Reading: Isaiah 53 What is wrong with the world? The beginning of the trouble CBM 40 Lesson Course Lesson 6: GOD SO LOVED THE WORLD GOD SO LOVED THE WORLD Reading: Isaiah 53 What is wrong with the world? There is clearly something wrong with the world in which we live. Every day

More information

God s Intervention Acts 9:1-9, A Sermon Preached by Ernie Thompson. Westminster Presbyterian Church Greensboro NC.

God s Intervention Acts 9:1-9, A Sermon Preached by Ernie Thompson. Westminster Presbyterian Church Greensboro NC. God s Intervention Acts 9:1-9, 17-19 A Sermon Preached by Ernie Thompson Westminster Presbyterian Church Greensboro NC June 5, 2016 Meanwhile Saul, still breathing threats and murder against the disciples

More information

Study guide by Katelin Hansen

Study guide by Katelin Hansen Study guide by Katelin Hansen Chapter 1 When You Fit the Description 1. In the story that opens the book, how does Drew Hart s experience of racism shift when his brother is arrested? Have you had a similar

More information

The fast is the instrument used to seek God so we can hear from Him

The fast is the instrument used to seek God so we can hear from Him LESSON 13: SATAN REVIEW: Some of the reasons that the Bible shows we should fast over are: 1. Anointing of elders 2. To seek God 3. In the middle of a national crisis 4. In the middle of Grief 5. Need

More information

The Apostleship of Prayer, spirituality for the mission

The Apostleship of Prayer, spirituality for the mission The Apostleship of Prayer, spirituality for the mission I urge you therefore, brothers, by the mercies of God, to offer your bodies as a living sacrifice, holy, and pleasing to God, your spiritual worship.

More information

OUR TAKE ON GOD. Two weeks ago the following by the columnist Nicholas D. Kristof appeared in

OUR TAKE ON GOD. Two weeks ago the following by the columnist Nicholas D. Kristof appeared in OUR TAKE ON GOD Jer. 31:31-34; Romans 3:19-38; John 8:31-36 Two weeks ago the following by the columnist Nicholas D. Kristof appeared in the editorial pages of the New York Times. Islam sometimes comes

More information

We Can Change the World Materials: Procedure:

We Can Change the World Materials: Procedure: We Can Change the World Grade Levels: 6-9 Academic Standards: Academic Standards for Civics and Government 5.1C, 5.1J, 5.2A- G, 5.3G, and 5.3J. Background: This lesson can be used as an introduction to

More information

Look Learn Understand & Respect. One Importance of family Through family that children Children at home learn stories and practices

Look Learn Understand & Respect. One Importance of family Through family that children Children at home learn stories and practices Hinduism About the topic In this topic pupils will learn about their Hindu sisters and brothers, how they live as a family and how they worship Where this topic fits in This topic will be taught discretely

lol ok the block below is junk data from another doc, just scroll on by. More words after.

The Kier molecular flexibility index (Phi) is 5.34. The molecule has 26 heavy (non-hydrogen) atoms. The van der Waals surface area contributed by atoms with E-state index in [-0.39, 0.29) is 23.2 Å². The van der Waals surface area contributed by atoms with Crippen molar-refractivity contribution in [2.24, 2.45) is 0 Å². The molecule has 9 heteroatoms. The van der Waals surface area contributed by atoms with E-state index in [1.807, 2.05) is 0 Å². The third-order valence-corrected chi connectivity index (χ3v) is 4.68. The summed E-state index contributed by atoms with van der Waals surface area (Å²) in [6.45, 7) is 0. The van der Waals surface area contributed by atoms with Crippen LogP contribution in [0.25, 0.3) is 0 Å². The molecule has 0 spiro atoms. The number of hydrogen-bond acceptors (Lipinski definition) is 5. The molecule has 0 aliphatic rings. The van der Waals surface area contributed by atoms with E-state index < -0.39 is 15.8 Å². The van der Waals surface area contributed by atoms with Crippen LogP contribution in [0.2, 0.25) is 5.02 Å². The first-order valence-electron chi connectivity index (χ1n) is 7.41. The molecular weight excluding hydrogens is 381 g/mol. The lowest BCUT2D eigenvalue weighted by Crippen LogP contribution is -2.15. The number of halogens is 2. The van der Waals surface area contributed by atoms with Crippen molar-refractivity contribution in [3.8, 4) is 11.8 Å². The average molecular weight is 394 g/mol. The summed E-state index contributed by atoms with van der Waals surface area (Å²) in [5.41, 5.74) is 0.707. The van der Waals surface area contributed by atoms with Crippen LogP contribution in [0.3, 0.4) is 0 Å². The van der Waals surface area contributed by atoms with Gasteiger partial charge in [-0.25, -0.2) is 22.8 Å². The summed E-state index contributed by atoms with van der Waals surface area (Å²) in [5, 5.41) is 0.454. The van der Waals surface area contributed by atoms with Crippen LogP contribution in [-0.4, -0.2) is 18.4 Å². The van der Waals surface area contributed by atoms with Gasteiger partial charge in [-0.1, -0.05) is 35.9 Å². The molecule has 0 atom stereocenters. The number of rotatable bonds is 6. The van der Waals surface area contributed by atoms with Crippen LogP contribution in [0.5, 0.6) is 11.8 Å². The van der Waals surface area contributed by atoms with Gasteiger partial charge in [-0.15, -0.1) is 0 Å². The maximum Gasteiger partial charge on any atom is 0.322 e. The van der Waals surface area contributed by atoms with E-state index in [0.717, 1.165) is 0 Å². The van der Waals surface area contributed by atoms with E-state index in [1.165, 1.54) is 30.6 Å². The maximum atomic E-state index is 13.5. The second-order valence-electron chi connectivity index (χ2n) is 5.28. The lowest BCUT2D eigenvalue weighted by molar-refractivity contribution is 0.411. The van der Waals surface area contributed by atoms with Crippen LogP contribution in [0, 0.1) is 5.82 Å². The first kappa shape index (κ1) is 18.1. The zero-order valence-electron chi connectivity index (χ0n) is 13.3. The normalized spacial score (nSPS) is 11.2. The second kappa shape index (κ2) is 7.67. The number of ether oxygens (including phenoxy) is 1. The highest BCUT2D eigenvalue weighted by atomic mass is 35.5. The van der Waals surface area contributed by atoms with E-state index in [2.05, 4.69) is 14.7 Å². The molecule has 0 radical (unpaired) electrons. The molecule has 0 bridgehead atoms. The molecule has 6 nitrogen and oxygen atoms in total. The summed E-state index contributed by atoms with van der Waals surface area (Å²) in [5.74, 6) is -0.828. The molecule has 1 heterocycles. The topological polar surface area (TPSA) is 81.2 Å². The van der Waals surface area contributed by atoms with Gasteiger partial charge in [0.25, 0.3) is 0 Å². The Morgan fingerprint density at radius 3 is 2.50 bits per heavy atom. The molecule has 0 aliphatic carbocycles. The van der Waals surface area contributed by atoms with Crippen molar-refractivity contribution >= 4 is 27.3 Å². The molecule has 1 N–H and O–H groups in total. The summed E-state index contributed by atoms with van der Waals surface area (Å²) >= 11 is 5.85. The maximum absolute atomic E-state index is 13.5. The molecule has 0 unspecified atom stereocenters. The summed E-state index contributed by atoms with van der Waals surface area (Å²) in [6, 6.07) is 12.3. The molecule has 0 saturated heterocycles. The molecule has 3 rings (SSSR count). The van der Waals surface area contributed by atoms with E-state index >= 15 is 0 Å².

More information

THEME: Jesus sent the Holy Spirit to indwell and empower us.

THEME: Jesus sent the Holy Spirit to indwell and empower us. Devotion NT285 CHILDREN S DEVOTIONS FOR THE WEEK OF: LESSON TITLE: The Day of Pentecost THEME: Jesus sent the Holy Spirit to indwell and empower us. Dear Parents SCRIPTURE: Acts 2:1-41 Dear Parents, Welcome

More information

Dr. Indu Khanna: Hello viewers! Today we are going to talk about the Indian Constitution. The Mass Media have to learn about the Constitution and to

Dr. Indu Khanna: Hello viewers! Today we are going to talk about the Indian Constitution. The Mass Media have to learn about the Constitution and to The Indian Constitution: An Introduction Dr. Indu Khanna: Hello viewers! Today we are going to talk about the Indian Constitution. The Mass Media have to learn about the Constitution and to learn about

More information

A Guide to Lutheran Beliefs, History, and Teachings

A Guide to Lutheran Beliefs, History, and Teachings A Guide to Lutheran Beliefs, History, and Teachings A Lutheran is a Christian someone who trusts Jesus as Savior. Lutherans share a common faith with other Christians. They accept: The Bible as the one

More information

The Giving Tree. Jesus and Unconditional Love

The Giving Tree. Jesus and Unconditional Love The Giving Tree Jesus and Unconditional Love The Story of the Giving Tree Once there was a tree... and she loved a little boy. And everyday the boy would come and he would gather her leaves and make them

More information

5. It was only because man was selfish that Jesus would later add, What God has joined together, let not man separate" (Matt 19:6).

5. It was only because man was selfish that Jesus would later add, What God has joined together, let not man separate (Matt 19:6). PRAYER FOR UNITY (John 17:20-26) A. When Adam first saw Eve he was extremely satisfied. 1. Because He saw someone like himself, & yet so wonderfully different. 2. He recognized they belonged TOgether &

More information

About My Father s Business

About My Father s Business About My Father s Business Scripture tell us precious little about the youthful years of Jesus. But there is one very revealing insight given us in Luke, Chapter 2 where he tells us about one particular

More information

Questions for Reflection:

Questions for Reflection: Part Two Our Guide for the Journey: Benedict of Nursia Some years ago there lived a man who was revered for the holiness of his life. Blessed Benedict was his name, and he was blessed also with God s grace.

More information